Corporate media is focusing on racism at last — but ducking economic injustice

Black people in America are subjected to grinding economic cruelty. We can't understand racism without facing that

By Norman Solomon
Published June 13, 2020 6:00AM (EDT)
A protestor holds a Black Lives Matter placard (CHANDAN KHANNA/AFP via Getty Images)
A protestor holds a Black Lives Matter placard (CHANDAN KHANNA/AFP via Getty Images)

Grassroots outrage and nationwide protests after Minneapolis cops murdered George Floyd have pushed much of U.S. corporate media into focusing on deadly police mistreatment of black people. The coverage is far from comprehensive on the subject of racism in the "criminal justice" system — we're still hearing very little about the routine violations of basic rights in courtrooms and behind bars — yet there's no doubt that a breakthrough has occurred. The last two weeks have opened up a lot more media space for illuminating racial cruelty.

But what about economic cruelty?

Media outlets routinely detour around reasons why African Americans and other people of color are so disproportionately poor — and, as a result of poverty, are dying much younger than white people. The media ruts bypass confronting how the wealthy gain more wealth and large corporations reap more profits at the expense of poor and middle-income people. 

The statistics are grim. For every black person killed by police, vastly more are dying because of a threadbare safety net, a lack of adequate employment and scant access to health care or social services.

Readily available numbers are indictments of systemic racism. At the same time, numbers tell us virtually nothing about the human essence of widespread, tragic and fully preventable suffering that, in the words of Marvin Gaye's brilliant song "Inner City Blues," make me wanna holler

News media habitually tiptoe around deadly realities of economic oppression that are hidden in plain sight — so normalized that they're apt to seem perversely natural. Meanwhile, government is routinely portrayed as inherently hamstrung, lacking in funds and unable to cope. But from city halls and state legislatures to corridors of power in Washington, the priorities that hold sway are largely imposed by leverage from big corporations and the wealthy who want their financial interests protected.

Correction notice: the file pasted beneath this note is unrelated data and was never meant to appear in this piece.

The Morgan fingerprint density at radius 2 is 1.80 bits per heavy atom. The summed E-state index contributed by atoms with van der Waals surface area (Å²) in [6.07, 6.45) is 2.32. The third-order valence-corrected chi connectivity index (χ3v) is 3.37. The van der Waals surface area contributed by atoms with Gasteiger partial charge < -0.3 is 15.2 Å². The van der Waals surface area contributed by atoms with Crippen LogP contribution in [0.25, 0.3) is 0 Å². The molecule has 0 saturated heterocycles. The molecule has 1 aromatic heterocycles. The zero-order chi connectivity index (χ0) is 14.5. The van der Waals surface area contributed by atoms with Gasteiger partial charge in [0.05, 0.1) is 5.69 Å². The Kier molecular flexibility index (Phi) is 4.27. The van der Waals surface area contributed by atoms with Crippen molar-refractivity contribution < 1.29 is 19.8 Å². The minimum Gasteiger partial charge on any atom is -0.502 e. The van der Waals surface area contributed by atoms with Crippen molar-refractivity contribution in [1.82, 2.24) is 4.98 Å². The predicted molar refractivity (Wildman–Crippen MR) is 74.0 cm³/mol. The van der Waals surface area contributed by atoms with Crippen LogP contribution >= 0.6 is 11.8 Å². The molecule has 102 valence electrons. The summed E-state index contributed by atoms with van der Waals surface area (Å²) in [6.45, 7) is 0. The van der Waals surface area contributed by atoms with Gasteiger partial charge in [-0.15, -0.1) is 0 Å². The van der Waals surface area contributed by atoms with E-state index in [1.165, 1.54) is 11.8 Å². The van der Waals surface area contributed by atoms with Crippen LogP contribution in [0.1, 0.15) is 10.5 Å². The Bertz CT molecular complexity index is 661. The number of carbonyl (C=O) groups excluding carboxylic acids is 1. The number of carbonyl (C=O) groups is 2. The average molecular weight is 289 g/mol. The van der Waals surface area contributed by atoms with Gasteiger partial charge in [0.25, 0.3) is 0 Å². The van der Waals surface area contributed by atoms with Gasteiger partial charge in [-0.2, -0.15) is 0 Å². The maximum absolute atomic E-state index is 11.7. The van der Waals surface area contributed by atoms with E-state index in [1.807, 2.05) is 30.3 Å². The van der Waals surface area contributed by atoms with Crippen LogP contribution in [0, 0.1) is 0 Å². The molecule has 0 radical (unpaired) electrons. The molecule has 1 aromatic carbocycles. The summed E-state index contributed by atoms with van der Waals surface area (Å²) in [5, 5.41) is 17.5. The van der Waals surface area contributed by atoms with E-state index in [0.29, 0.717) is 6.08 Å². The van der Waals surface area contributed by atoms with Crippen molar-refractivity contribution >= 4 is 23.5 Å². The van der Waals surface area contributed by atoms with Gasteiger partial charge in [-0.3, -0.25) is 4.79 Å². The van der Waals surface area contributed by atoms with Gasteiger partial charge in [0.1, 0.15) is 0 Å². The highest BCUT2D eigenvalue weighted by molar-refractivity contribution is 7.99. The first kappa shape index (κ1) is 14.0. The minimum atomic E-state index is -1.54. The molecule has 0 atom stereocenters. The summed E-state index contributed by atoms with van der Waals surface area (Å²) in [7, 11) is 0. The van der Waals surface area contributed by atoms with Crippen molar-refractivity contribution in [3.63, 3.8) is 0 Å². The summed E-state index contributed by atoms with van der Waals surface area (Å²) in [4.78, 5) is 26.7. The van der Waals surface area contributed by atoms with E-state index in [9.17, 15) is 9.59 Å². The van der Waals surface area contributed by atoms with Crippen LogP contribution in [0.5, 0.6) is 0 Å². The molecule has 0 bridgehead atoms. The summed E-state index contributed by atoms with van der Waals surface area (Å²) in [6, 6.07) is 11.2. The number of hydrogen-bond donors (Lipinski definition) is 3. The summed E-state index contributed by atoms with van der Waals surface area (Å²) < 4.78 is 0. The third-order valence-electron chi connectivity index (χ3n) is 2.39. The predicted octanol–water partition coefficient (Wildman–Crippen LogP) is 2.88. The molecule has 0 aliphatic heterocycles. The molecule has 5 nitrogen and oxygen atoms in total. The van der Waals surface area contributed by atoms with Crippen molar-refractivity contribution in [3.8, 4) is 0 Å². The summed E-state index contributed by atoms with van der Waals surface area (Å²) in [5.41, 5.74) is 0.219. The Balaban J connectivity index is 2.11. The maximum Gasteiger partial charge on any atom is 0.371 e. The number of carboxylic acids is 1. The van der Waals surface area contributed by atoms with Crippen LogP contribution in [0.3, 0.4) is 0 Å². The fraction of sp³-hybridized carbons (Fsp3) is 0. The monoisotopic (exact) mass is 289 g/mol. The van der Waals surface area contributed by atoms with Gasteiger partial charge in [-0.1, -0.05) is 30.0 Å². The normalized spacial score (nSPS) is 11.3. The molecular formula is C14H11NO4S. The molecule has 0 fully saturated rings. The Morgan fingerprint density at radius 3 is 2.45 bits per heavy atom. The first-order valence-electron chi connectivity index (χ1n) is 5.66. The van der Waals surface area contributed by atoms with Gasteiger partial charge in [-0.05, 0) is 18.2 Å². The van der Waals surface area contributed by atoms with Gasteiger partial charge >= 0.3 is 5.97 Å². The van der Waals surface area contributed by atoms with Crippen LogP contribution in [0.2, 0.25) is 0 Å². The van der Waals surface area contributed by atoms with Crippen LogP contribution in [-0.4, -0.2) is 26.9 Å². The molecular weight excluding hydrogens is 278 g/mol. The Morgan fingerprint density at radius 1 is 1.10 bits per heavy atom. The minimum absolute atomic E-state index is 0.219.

"When we say #DefundPolice," Rep. Rashida Tlaib, D-Mich., tweeted days ago, "what we mean is people are dying and we need to invest in people's livelihoods instead. Example: Detroit spent $294 million on police last year, and $9 million on health. This is systemic oppression in numbers."

The official city bar chart that accompanied Tlaib's tweet amounts to a smoking gun of ceaseless class war raging across the United States and far beyond. Huge numbers of people whose names we'll never know are casualties of that profit-driven war. 

From from the slavery era onward, vicious economic exploitation has been central to the oppression of African Americans. In spite of that reality — and because of it — the prevailing power structure and its dominant media arms are eager to separate racial justice from economic justice.

Yet the separation is absurd and disingenuous. "A close examination of wealth in the U.S. finds evidence of staggering racial disparities," the Brookings Institution reported this year. The latest figures show that "the net worth of a typical white family is nearly 10 times greater than that of a black family." Those wealth gaps "reveal the effects of accumulated inequality and discrimination, as well as differences in power and opportunity that can be traced back to this nation's inception." 

It's symbolic that while we've often heard that the Rev. Martin Luther King Jr. gave his famous "I have a dream" speech at the historic march on Washington in 1963, the fact that it was called the "March on Washington for Jobs and Freedom" isn't often mentioned. Five years later, King was murdered while in Memphis to support a union struggle by exploited sanitation workers as he was immersed in planning the next stages of the Poor People's Campaign. 

Today, the humongous gaps between wealth and poverty — and the lethal consequences of those gaps — are rarely in the mass media's focus. Empathy for low-income people might be fine in MediaLand, but they're commonly portrayed as victims of bad luck or personal failings, rather than the prey of victimizers who profit from immiseration. 

As a practical matter, the economic ladder that keeps some people trapped on the lowest rungs is central to the health vulnerabilities of so many African Americans. Economic injustice is vital to the entire U.S. power structure. While many people of all races suffer as a result, people of color are at much greater risk.

In effect, corporate capitalism has proven itself to be fully capable of methodical sadism in the pursuit of maximizing profits. That ongoing reality, 24/7/365, is so routine — and so powerfully entrenched  that even U.S. news outlets doing decent coverage of police violence can rarely supply clarity about the "free enterprise" economic violence that is taking countless lives.

Norman Solomon

Norman Solomon is co-founder of and founding director of the Institute for Public Accuracy. His books include “War Made Easy: How Presidents and Pundits Keep Spinning Us to Death” and "Made Love, Got War: Close Encounters with America's Warfare State."

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Black Lives Matter Commentary Economic Injustice Media Racism